Back in the early days of the Internet, sites like eBaum’s World and Metacafe were the central video-sharing platforms for internet users everywhere. And while eBaum’s World is basically defunct and sites like YouTube and Twitch have made most other older video sharing platforms obsolete, Metacafe is still around.

Granted, it’s not the most popular platform. The majority of Metacafe’s content is old, viral clips, and newer content is typically relegated to reposts and obscure content many may not find themselves interested in, and the website’s layout can only be described as archaic. However, Metacafe is free to use and has somewhat of a cult following 18 years later. 

  • Metacafe is free to use for all users and is available in most countries.
  • The site has gained a considerable following since its inception in 2003 and still sees its fair share of active users as of today.
  • Troves of old, viral content.
  • The website’s layout is archaic, reminiscent of early 2000s website designs; it looks outdated.
  • Not much new quality content is posted to Metacafe.
  • Despite a cult following, Metacafe is dwarfed by most other video-sharing platforms.


Frequently Asked Questions

Q1. Which is the best free video-sharing site?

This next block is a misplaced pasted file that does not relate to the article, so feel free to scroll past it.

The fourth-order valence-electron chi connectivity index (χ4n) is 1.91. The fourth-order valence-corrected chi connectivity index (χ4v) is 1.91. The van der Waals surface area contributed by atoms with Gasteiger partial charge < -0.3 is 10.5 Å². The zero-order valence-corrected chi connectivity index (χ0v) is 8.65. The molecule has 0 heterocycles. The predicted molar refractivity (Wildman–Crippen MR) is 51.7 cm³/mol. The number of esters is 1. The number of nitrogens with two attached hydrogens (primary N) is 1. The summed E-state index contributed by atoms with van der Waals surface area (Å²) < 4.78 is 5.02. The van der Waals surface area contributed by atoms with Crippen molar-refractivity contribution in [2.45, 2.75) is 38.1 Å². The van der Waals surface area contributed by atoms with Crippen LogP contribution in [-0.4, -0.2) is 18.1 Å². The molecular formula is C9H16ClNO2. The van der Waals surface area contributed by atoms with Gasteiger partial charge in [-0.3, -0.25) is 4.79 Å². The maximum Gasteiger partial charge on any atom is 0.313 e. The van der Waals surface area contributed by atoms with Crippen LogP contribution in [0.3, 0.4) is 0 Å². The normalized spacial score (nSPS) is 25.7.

As of writing this, YouTube is the best video-sharing site available. Yes, there are a few issues with the platform, like content creators feeling pressured to produce family-friendly content. However, by far, YouTube has the largest following, reaching over 2 billion users in 2020.

Q2. Which is the best website for video hosting?

Which video-hosting website that’s best for you depends on what you’ll be using the website for. For example, business owners will want to use Wistia or other enterprise video-hosting solutions. For those who just need a website to host videos and don’t care about special features, YouTube and Dailymotion work just fine. Just stay away from social media-oriented platforms like TikTok and Facebook Watch; these platforms work better as social media, not video hosting solutions.

Q3. Why is YouTube the most popular video-sharing platform?

There are a few reasons why YouTube has managed to gain over 2 billion users since the mid-2000s. For one, Google buying the platform helped YouTube gain tons of traction. Secondly, the early days of YouTube were promising to online content creators—they were free to be as creative and wild as they wanted. This attracted many content creators that helped give YouTube tons of exposure. And lastly, users could be paid for their videos via Google’s AdSense program.

These two factors helped snowball YouTube into today’s main video-sharing platform.

Q4. Which is the best platform to upload videos?

For general uploading, you can’t go wrong with YouTube, especially if you’re looking to cultivate a sizable audience one day. If you’re looking for a platform that isn’t as restrictive as YouTube, sites like Dailymotion and DTube are also good. If you think you might enjoy streaming and want to make videos/highlights out of your streams, Twitch is your best bet.


And that, ladies and gentlemen, are the ten best video-sharing platforms on the Internet today. We looked over some of the most popular sites like YouTube and Twitch and then shed some light on smaller, niche platforms like DTube and Dailymotion.

Which video-sharing platform do you prefer? Which ones do you think reign above the others? Let us know in the comment section below!